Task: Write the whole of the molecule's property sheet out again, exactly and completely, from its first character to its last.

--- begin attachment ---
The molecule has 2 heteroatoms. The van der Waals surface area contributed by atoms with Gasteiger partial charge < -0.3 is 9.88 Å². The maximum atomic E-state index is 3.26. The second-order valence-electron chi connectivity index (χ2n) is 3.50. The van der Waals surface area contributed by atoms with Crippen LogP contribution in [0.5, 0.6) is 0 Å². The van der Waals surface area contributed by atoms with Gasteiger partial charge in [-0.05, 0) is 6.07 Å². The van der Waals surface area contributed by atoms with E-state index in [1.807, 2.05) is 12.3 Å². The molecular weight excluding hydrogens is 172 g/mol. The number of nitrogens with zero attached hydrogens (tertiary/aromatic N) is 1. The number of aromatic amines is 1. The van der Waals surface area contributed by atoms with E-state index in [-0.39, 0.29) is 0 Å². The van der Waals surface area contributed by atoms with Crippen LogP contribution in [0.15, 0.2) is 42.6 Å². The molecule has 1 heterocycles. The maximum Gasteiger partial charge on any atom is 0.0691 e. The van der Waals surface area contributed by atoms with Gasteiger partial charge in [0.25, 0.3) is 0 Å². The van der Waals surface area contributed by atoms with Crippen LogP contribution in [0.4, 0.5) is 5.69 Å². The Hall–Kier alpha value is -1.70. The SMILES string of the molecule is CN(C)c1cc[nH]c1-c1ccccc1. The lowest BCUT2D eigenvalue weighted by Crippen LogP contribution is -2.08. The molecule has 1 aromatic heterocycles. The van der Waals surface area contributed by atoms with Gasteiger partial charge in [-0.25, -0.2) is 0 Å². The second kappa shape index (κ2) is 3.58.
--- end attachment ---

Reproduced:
The molecule has 2 heteroatoms. The van der Waals surface area contributed by atoms with Gasteiger partial charge < -0.3 is 9.88 Å². The maximum atomic E-state index is 3.26. The second-order valence-electron chi connectivity index (χ2n) is 3.50. The van der Waals surface area contributed by atoms with Crippen LogP contribution in [0.5, 0.6) is 0 Å². The van der Waals surface area contributed by atoms with Gasteiger partial charge in [-0.05, 0) is 6.07 Å². The van der Waals surface area contributed by atoms with E-state index in [1.807, 2.05) is 12.3 Å². The molecular weight excluding hydrogens is 172 g/mol. The number of nitrogens with zero attached hydrogens (tertiary/aromatic N) is 1. The number of aromatic amines is 1. The van der Waals surface area contributed by atoms with E-state index in [-0.39, 0.29) is 0 Å². The van der Waals surface area contributed by atoms with Crippen LogP contribution in [0.15, 0.2) is 42.6 Å². The molecule has 1 heterocycles. The maximum Gasteiger partial charge on any atom is 0.0691 e. The van der Waals surface area contributed by atoms with Gasteiger partial charge in [0.25, 0.3) is 0 Å². The van der Waals surface area contributed by atoms with Crippen LogP contribution in [0.4, 0.5) is 5.69 Å². The Hall–Kier alpha value is -1.70. The SMILES string of the molecule is CN(C)c1cc[nH]c1-c1ccccc1. The lowest BCUT2D eigenvalue weighted by Crippen LogP contribution is -2.08. The molecule has 1 aromatic heterocycles. The van der Waals surface area contributed by atoms with Gasteiger partial charge in [-0.25, -0.2) is 0 Å². The second kappa shape index (κ2) is 3.58.